Your InFinance Publication

FINSIA’s InFinance keeps you up-to-date and in-the-know. 

Royal Commission Update

by Lewis Panther | 01 Feb 2018
It seems 2018 is going to be a year of reckoning for the banking and financial services sector here in Australia.Insight into the Royal Commission - The Standard - FINSIA

The Royal Commission gears up with its first public hearings later this month and a speedy schedule that will see an interim report by September followed by final recommendations out 12 months from now.

Talk about moving fasting and fixing things, to misquote the digital entrepreneurs' ethos.

But industry bosses have already grabbed the bull by the horns judging by comments coming from the big banks.

They had until the end of January to admit their mistakes and wrongdoings as part of the $75m royal commission.

That they had to condense their failings into submissions of no more than 50 pages led to a collective raised eyebrow among financial commentators.

While it might seem fortunate the big banks, insurance firms and superannuation providers only have a limited amount of space and time to confess to their misdemeanours and examples of poor customer service over the past decade, there seems to be a feeling that the major players want to get everything off their chest. 

To walk away from commissioner Kenneth Hayne’s year-long inquiry with a clean slate is their top priority. 

And as the former High Court judge has indicated he is not planning to impose a raft of punitive fines or victim compensation measures, a full confessional course of action seems like the best way forward.

ANZ chief executive Shayne Elliott, who will be speaking to FINSIA members a few days after the initial hearing on 12 February, is certainly heading down that route.

In a letter to staff he acknowledged ANZ had to take it on the chin — and make improvements — though he did insist the bank was already putting things right.

He said: “Although many of the issues in our submission are known and have been or are being fixed — seeing them all in one document is confronting.
 
"Of course, it would be easy to lay the blame on a few bad apples or to say that these are largely historical technical glitches resulting from large complex IT systems. That would be wrong.

“My hope is the Royal Commission serves as a watershed moment in restoring the trust of customers and the community.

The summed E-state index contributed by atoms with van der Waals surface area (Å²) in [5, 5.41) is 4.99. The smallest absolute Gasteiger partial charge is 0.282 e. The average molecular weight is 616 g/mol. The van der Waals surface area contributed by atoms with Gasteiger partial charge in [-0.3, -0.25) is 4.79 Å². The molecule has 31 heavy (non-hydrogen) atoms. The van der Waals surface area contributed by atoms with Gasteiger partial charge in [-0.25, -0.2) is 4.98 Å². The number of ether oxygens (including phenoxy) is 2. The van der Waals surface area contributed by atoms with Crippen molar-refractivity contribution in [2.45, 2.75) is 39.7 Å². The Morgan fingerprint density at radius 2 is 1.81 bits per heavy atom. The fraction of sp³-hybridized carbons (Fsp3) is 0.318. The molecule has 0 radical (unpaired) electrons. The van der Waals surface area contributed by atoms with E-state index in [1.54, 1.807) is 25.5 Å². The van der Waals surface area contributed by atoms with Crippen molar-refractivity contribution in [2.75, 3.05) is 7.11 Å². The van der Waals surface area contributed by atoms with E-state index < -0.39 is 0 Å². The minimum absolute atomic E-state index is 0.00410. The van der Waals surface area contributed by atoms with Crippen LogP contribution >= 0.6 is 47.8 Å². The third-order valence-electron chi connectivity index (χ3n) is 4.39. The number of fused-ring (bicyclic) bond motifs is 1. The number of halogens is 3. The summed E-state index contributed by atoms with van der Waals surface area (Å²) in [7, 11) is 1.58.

"I’m committed to ANZ playing a significant role in repairing these relationships.

"For me, it’s completely unacceptable that we have caused some of our customers financial harm and emotional stress. I’m ultimately accountable for this and once again apologise."
 
Although Matt Comyn doesn’t officially start work until later April he will be acutely aware of the job Commonwealth Bank has to do to restore customer confidence after in lurched from one scandal to another.

The day after the 42-year-old was announced as the the CEO of Australia’s biggest bank it emerged CBA was being taken to court by the corporate watchdog over allegations it rigged interest rates.

CBA is already facing a civil case brought by Australia's financial intelligence agency AUSTRAC for alleged "serious and systemic non-compliance" of anti-money laundering laws concerning thousands of transactions.

The agency also accused the bank of further breaches, by failing to adequately monitor suspected terrorist financiers.

With an in-tray like that, saying the past six months for the bank have been “challenging” is a bit of an underestimation of the task ahead.

Nationals senator Barry O’Sullivan, who was one of the main drivers for the commission, is gunning for greater scrutiny of the banks.

"If you don't give ordinary Australians — hundreds of thousands of them — who've been seriously and adversely affected by the behaviour of finance and superannuation insurance, then I'd have to question what the point is of the inquiry in the first instance," he said.

ACTU president Ged Kearney has rallied customers who felt they were victims of malpractice to use an online tool that had been devised to collate their complaints.

Whatever comes out of the initial public hearings which start in Melbourne, FINSIA chief executive Chris Whitehead is confident it is an opportunity to restore confidence in the banking sector.

“The commission’s terms centre on conduct and culture within financial services businesses. That's the space in which FINSIA seeks to, and has for 130 years, added value to the industry,” he says. 

“Our aim is to work with industry to raise standards of professionalism by setting industry standards of individual competency and conduct to help restore consumer trust. This is key for delivering better outcomes for customers.”




Comments

Share this